Artificial blood made from stem cells could be used in transfusions in just two years, which would prevent shortages in hospitals, prove a lifesaver on battlefields, and at car crash sites.
The manufactured blood would carry a much lower risk of infection and could be given to almost everyone, regardless of their blood type.
Marc Turner, of Edinburgh University, hopes to make a supply of O-negative blood type, suitable for 98% of people. A supply of safe blood would also be a boon in developing countries.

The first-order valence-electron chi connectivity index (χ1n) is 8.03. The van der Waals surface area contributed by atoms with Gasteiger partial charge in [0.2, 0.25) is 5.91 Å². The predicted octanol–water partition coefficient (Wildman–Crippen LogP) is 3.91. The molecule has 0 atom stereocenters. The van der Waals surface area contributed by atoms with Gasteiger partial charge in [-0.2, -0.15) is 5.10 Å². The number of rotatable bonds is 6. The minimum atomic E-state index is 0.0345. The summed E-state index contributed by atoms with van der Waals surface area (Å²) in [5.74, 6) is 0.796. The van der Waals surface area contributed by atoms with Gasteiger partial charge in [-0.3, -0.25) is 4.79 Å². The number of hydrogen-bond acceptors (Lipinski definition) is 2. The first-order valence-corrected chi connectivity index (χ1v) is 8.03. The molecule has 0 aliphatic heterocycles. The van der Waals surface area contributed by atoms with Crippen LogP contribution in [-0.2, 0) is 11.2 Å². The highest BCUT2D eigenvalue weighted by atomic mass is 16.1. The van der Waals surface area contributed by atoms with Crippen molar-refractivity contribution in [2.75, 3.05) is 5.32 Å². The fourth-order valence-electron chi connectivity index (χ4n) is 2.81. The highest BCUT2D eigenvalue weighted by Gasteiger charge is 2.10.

Turner predicts that in two to three years, he will be ready to inject a teaspoon of man-made blood into healthy volunteers, in the first British trial of blood from stem cells.
Large-scale trials would follow, but the blood could be in routine use in a decade. Within 20 years, it may be possible to produce two million pints of artificial blood a year.
Turner isn’t the only scientist hoping to tap into the lucrative market of artificial blood. One idea being pursued is the use of haemoglobin, taken from cows as a blood substitute.
Does this suggest there are opportunities for opportunistic entrepreneurs to tap into the market?